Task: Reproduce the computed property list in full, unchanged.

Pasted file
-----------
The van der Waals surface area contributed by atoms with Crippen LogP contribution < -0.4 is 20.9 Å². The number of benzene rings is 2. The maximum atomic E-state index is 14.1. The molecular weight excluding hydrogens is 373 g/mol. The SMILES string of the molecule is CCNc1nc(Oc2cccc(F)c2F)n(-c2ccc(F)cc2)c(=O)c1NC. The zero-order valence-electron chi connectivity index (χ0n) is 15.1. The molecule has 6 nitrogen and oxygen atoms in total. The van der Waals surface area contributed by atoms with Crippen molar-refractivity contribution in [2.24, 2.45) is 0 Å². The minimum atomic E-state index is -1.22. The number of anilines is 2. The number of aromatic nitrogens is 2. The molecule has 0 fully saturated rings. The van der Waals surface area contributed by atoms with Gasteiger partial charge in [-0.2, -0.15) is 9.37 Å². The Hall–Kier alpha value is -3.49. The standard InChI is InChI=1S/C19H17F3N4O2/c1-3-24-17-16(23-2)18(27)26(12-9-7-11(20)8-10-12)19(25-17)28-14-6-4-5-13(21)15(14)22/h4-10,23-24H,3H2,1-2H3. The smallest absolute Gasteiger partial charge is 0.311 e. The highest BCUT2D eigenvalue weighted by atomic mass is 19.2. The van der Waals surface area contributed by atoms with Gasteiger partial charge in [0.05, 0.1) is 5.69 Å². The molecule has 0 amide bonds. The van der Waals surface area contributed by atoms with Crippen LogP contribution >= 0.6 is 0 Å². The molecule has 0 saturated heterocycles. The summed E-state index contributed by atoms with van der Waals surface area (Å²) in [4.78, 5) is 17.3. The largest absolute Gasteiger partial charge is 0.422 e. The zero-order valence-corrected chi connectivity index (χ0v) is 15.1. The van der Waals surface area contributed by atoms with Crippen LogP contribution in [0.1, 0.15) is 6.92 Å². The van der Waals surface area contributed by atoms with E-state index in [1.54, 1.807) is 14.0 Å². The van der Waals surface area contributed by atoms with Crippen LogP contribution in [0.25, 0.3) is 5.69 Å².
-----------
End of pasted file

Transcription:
The van der Waals surface area contributed by atoms with Crippen LogP contribution < -0.4 is 20.9 Å². The number of benzene rings is 2. The maximum atomic E-state index is 14.1. The molecular weight excluding hydrogens is 373 g/mol. The SMILES string of the molecule is CCNc1nc(Oc2cccc(F)c2F)n(-c2ccc(F)cc2)c(=O)c1NC. The zero-order valence-electron chi connectivity index (χ0n) is 15.1. The molecule has 6 nitrogen and oxygen atoms in total. The van der Waals surface area contributed by atoms with Crippen molar-refractivity contribution in [2.24, 2.45) is 0 Å². The minimum atomic E-state index is -1.22. The number of anilines is 2. The number of aromatic nitrogens is 2. The molecule has 0 fully saturated rings. The van der Waals surface area contributed by atoms with Gasteiger partial charge in [-0.2, -0.15) is 9.37 Å². The Hall–Kier alpha value is -3.49. The standard InChI is InChI=1S/C19H17F3N4O2/c1-3-24-17-16(23-2)18(27)26(12-9-7-11(20)8-10-12)19(25-17)28-14-6-4-5-13(21)15(14)22/h4-10,23-24H,3H2,1-2H3. The smallest absolute Gasteiger partial charge is 0.311 e. The highest BCUT2D eigenvalue weighted by atomic mass is 19.2. The van der Waals surface area contributed by atoms with Gasteiger partial charge in [0.05, 0.1) is 5.69 Å². The molecule has 0 amide bonds. The van der Waals surface area contributed by atoms with Crippen LogP contribution >= 0.6 is 0 Å². The molecule has 0 saturated heterocycles. The summed E-state index contributed by atoms with van der Waals surface area (Å²) in [4.78, 5) is 17.3. The largest absolute Gasteiger partial charge is 0.422 e. The zero-order valence-corrected chi connectivity index (χ0v) is 15.1. The van der Waals surface area contributed by atoms with Crippen LogP contribution in [0.1, 0.15) is 6.92 Å². The van der Waals surface area contributed by atoms with E-state index in [1.54, 1.807) is 14.0 Å². The van der Waals surface area contributed by atoms with Crippen LogP contribution in [0.25, 0.3) is 5.69 Å².